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Google Glass specs officially revealed

gadgets Updated: Apr 17, 2013 11:20 IST

AFP
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The initial Google Glass devices will boast similar features to a medium-specification smartphone, but will still need to sync with a handset in order to work.



Following Google's announcement that it has started shipping the first ‘Explorer' editions of its Project Glass headsets, the company has confirmed the device's specifications.

The front-facing camera is capable of capturing 5-megapixel still images and recording video in 720p (not full HD, but not too shabby). Each device will pack 16GB of internal storage, however, 4GB of that total will be given up to its operating system.

The device is geared up to sync with Google cloud storage by default so running out of space shouldn't be an issue as long as the wearer can get an internet connection. And in terms of connectivity, like a smartphone, Google Glass supports wi-fi and Bluetooth. For charging and wired data transfer, the device features a micro USB port and Google recommends that it is charged every night, suggesting a full day's use is possible on one charge, but not if they're used for video conferencing or video recording.

As revealed through recently published patent applications, audio will be via bone conduction, which essentially turns the wearer's head into an amplifier and it is a sensation that will be familiar to anyone who uses a waterproof MP3 player. The big question that everyone wanted answered though was the screen. What would it look like? Google claims that the experience is equivalent to looking at a 25-inch full HD screen from a distance of 2.2 meters.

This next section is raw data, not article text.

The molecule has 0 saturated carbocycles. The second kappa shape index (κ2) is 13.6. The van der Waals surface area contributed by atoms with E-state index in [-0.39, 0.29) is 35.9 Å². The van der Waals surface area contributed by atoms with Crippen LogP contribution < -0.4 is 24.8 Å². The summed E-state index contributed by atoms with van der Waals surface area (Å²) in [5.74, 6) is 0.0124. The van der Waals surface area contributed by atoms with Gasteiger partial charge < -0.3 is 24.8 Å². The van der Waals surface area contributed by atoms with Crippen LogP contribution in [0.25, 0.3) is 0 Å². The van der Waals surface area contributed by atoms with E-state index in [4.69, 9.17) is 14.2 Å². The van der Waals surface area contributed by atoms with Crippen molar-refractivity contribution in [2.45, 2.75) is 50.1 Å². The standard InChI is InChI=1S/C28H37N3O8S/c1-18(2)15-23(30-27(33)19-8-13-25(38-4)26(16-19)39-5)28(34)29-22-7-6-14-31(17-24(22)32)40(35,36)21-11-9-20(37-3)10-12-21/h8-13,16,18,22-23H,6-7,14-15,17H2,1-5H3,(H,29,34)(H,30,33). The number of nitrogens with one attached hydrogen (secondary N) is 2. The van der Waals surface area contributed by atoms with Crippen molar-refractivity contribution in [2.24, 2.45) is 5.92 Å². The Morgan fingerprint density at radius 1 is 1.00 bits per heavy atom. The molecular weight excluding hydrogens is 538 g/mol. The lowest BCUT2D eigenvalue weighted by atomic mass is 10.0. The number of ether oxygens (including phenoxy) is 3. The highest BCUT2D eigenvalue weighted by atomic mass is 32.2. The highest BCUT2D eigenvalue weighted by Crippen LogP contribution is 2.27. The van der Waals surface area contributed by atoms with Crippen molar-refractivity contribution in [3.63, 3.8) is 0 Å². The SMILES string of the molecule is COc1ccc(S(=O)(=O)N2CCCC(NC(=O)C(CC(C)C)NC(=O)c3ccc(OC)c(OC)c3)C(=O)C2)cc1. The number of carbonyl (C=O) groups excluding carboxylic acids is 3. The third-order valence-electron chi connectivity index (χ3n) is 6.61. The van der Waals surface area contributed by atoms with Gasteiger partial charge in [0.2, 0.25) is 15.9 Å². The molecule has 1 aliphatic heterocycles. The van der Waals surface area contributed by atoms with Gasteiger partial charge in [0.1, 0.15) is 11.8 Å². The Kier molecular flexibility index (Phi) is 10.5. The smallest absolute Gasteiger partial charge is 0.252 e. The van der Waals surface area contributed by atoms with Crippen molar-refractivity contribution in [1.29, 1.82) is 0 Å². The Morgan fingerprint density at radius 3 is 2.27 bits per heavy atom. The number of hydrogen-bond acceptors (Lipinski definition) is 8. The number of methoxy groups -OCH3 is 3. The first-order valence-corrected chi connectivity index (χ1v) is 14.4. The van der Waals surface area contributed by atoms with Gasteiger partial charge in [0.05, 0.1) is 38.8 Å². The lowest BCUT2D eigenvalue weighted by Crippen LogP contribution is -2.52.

While in terms of compatibility, Google claims the headset will work with any Android smartphone running version 4.03 or above of the operating system (Ice Cream Sandwich) as long as it is running the MyGlass app, which enables GPS and text messaging and, incidentally, has just made its debut in the Google Play store.

In terms of fit, Google claims that one frame suits all but that comfort can be improved via adjustable nose pads. Anyone who wears reading glasses and has been for a fitting will know that that is an extremely bold statement to make.